At about 3.5 billion years old, bacteria are one of the oldest living organisms on earth. They are responsible for a range of diseases including cholera, tuberculosis and the plague amongst many others.
But they aren’t all bad; there are trillions of good bacteria living in your gut that are essential to your health. They can produce vitamins, prevent tumour formation, help the immune system fight pathogens and protect against carcinogens, amongst other benefits.
Bacteria cells are very small; much smaller than plant and animal cells.
They are found practically everywhere on Earth and live in some of the most unusual and seemingly inhospitable places.
Bacteria are unicellular prokaryotes. They come in lots of different shapes and sizes, but contain the same elements. As they are prokaryotes, they do not have a membrane bound nucleus. The DNA is in the cytoplasm, in the area known as the nucleoid. Bacteria have a flexible cell wall that protects them from physical damage and is exposed to the external surroundings. A flagellum that helps the bacteria to move. Bacteria have two types of DNA; plasmid DNA and chromosomal DNA. The chromosomal DNA carries most of the genetic information. The plasmid DNA forms small loops and carries extra information such as resistance to antibiotics, production of toxins and tolerance to toxic environments. The ribosome is involved in protein synthesis. The pili enable the bacteria to attach to hosts and surfaces like teeth, intestines and rocks. They are also involved in DNA exchange between bacteria, in bacterial conjugation.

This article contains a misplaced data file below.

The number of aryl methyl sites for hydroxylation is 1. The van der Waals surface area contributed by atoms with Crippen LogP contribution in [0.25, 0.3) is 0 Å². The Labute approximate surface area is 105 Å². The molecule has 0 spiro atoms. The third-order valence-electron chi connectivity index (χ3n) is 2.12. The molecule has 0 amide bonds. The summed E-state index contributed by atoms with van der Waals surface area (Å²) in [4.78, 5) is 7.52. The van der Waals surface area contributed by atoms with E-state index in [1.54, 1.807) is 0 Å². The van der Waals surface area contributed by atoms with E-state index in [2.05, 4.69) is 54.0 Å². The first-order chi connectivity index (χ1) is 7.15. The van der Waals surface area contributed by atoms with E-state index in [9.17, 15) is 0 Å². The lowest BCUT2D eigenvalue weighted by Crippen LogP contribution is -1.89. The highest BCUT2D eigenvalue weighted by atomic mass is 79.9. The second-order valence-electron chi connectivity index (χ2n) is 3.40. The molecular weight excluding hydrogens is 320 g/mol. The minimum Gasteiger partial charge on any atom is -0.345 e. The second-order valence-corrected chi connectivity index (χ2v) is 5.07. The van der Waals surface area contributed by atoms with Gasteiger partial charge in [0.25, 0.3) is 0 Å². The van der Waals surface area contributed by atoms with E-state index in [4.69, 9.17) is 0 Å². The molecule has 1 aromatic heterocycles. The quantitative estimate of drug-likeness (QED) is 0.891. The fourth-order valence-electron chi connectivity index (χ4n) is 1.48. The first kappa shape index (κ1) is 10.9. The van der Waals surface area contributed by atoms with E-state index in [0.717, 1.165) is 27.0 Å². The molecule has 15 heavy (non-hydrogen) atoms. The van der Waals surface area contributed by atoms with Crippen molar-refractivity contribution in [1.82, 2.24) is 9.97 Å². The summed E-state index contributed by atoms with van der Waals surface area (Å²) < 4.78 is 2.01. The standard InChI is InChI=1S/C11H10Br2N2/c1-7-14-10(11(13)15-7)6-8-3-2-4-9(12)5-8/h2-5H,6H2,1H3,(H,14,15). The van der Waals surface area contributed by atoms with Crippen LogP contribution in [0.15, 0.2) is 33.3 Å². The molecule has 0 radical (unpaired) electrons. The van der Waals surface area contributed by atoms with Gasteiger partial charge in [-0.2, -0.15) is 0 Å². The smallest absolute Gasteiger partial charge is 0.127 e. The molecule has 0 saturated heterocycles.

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Tagged under: science,biology,learn,revision,GCSE,AQA,high school,student,fuseschool,school science,school biology,gcse biology,high school biology,bacteria,cholera,tuberculosis,plague,unicellular,prokaryotes,membrane bound nucleus,DNA,cytoplasm,nucleoid,cell wall,flagellum,plasmid DNA,chromosomal DNA,ribosome,pili,bacterial conjugation
Find more lesson plans like this:About the SAT Writing Section: Structure, Patterns & Scoring
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